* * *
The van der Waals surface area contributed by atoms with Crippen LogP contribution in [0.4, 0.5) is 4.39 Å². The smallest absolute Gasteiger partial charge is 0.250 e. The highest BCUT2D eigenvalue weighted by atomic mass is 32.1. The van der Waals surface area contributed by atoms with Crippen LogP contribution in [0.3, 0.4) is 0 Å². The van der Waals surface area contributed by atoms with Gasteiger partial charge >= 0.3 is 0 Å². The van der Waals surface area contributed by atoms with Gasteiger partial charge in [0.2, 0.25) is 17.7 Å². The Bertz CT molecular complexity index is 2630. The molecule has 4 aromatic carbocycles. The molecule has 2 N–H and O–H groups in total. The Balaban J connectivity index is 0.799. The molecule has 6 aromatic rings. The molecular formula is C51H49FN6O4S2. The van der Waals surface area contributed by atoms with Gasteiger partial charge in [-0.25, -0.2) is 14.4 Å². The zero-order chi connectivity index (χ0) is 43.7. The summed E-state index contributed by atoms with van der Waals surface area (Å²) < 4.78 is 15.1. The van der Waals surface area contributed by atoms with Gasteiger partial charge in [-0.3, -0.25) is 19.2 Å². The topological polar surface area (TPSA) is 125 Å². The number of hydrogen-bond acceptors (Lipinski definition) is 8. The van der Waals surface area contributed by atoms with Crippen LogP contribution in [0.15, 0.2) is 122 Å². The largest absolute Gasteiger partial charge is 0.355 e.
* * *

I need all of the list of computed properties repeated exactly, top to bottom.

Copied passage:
The van der Waals surface area contributed by atoms with Crippen LogP contribution in [0.4, 0.5) is 4.39 Å². The smallest absolute Gasteiger partial charge is 0.250 e. The highest BCUT2D eigenvalue weighted by atomic mass is 32.1. The van der Waals surface area contributed by atoms with Crippen LogP contribution in [0.3, 0.4) is 0 Å². The van der Waals surface area contributed by atoms with Gasteiger partial charge >= 0.3 is 0 Å². The van der Waals surface area contributed by atoms with Gasteiger partial charge in [0.2, 0.25) is 17.7 Å². The Bertz CT molecular complexity index is 2630. The molecule has 4 aromatic carbocycles. The molecule has 2 N–H and O–H groups in total. The Balaban J connectivity index is 0.799. The molecule has 6 aromatic rings. The molecular formula is C51H49FN6O4S2. The van der Waals surface area contributed by atoms with Gasteiger partial charge in [-0.25, -0.2) is 14.4 Å². The zero-order chi connectivity index (χ0) is 43.7. The summed E-state index contributed by atoms with van der Waals surface area (Å²) < 4.78 is 15.1. The van der Waals surface area contributed by atoms with Gasteiger partial charge in [-0.3, -0.25) is 19.2 Å². The topological polar surface area (TPSA) is 125 Å². The number of hydrogen-bond acceptors (Lipinski definition) is 8. The van der Waals surface area contributed by atoms with Crippen LogP contribution in [0.15, 0.2) is 122 Å². The largest absolute Gasteiger partial charge is 0.355 e.